Dine Brands CEO: Life with COVID becoming the norm

John Peyton said Americans are learning to live with the virus and its various mutations, which is good for Applebee’s and IHOP.
Applebee's exterior
Applebee's traffic remained level over the summer as the delta variant surged, said CEO John Peyton. / Photograph: Shutterstock

Amid mounting concern about the rise of the omicron variant of COVID-19, Dine Brands CEO John Peyton expressed confidence Thursday that the latest mutation would have little effect on the company’s performance.

The head of Applebee’s and IHOP pointed to the chains’ experience with the variant’s predecessor, delta, as evidence that Americans are simply getting used to living alongside the illness. Even as delta surged in places like Texas, Florida and Oklahoma over the summer, Peyton said, customers continued to visit the restaurants at a normal rate.

“I think we're on the verge of it becoming the current normal, right?” the CEO said during Barclays’ Eat, Sleep, Play Conference, according to a transcript from financial services site Sentieo. “Because it's looking more and more like it's not going away.”

The comments came after investors cooled on casual-dining stocks last week as news of omicron emerged. And to be sure, many of Dine’s casual-dining counterparts were not so immune to the effects of the delta variant. Cracker Barrel, Chili’s, Denny’s, Fogo de Chao and others reported a slowdown toward the end of the summer as a result of rising cases.

Meanwhile, researchers are still parsing out the details of omicron’s transferability and response to vaccines. But its emergence last week nonetheless spooked investors in publicly traded full-service restaurant companies, whose stocks fell an average of 3% the day after Thanksgiving.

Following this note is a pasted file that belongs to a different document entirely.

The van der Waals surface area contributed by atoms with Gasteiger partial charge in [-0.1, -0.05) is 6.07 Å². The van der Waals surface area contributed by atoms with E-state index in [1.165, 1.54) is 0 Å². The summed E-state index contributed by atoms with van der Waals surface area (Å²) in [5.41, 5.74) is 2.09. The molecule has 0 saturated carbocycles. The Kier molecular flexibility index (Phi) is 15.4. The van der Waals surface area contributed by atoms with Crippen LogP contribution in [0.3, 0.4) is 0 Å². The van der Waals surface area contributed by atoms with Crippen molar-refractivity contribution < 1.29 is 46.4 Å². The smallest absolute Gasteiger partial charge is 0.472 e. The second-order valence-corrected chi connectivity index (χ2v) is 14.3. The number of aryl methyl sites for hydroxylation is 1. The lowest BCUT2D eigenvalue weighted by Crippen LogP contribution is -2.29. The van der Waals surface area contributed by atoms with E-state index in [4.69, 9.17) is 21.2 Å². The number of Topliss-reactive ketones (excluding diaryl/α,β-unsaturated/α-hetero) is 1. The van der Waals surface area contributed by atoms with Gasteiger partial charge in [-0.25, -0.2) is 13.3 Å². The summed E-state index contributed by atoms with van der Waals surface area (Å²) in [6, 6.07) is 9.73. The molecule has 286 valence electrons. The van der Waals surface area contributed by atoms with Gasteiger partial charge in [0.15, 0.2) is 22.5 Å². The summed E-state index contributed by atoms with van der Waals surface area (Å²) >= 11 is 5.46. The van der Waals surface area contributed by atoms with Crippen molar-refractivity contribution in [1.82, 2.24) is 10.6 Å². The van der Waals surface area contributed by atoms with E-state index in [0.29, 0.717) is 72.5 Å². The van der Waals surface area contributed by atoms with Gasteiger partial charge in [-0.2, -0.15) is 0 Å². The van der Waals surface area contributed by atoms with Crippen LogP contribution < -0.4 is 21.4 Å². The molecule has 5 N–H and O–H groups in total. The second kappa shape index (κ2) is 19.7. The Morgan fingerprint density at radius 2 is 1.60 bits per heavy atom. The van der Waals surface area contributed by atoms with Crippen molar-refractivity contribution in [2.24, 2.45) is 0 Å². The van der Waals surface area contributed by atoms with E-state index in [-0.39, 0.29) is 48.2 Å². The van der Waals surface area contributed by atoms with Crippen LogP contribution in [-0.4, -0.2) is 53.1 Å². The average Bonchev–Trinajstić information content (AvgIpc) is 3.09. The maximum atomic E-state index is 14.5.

It’s not that Dine isn’t taking the virus seriously. The company intends to follow federal guidelines around staff vaccinations when they emerge from the courts, Peyton said, and it has been “fanatical” about health and safety protocols throughout the pandemic. It’s the consumer, rather, who seems unfazed.

“Our conclusion is if, for whatever reason, someone chose not to become vaccinated, they also didn't choose to stay in their homes and hide,” he said. “I think what we're seeing is Americans are learning to live with it, and it's less and less of a headwind over time.”

Peyton shared a similarly positive view on the past year and a half, a period of immense challenges for casual-dining restaurants. Though his chains’ same-store sales plunged by as much as 50% in 2020, the pandemic forced them to establish an off-premise business that is still going strong, generating about $12,000 a week at each Applebee’s restaurant and $8,000 at IHOP. The company also trimmed its menus and invested in new technology, both of which have made operations more efficient.

“A lot of what we've learned during the pandemic and a lot of what was accelerated in terms of new consumer behavior is actually good for our business over the long term,” he said.

The company is doubling down on those changes with dedicated virtual brands at each chain, including the relaunch of Cosmic Wings at Applebee’s. And it’s getting ready to open new restaurants again after closing about 300 unprofitable stores over the past three years.

Omicron aside, COVID-19 was long ago replaced by labor, supply chain and inflation as the restaurant crises du jour. Those issues are keeping Peyton up at night, he said. And while he believes the problems are temporary, they are probably going to hang around for a while.

“I don't think it's a particularly short-term phenomenon,” he said. “I think we'll be experiencing this deep into 2022, and that's what we're planning for.”

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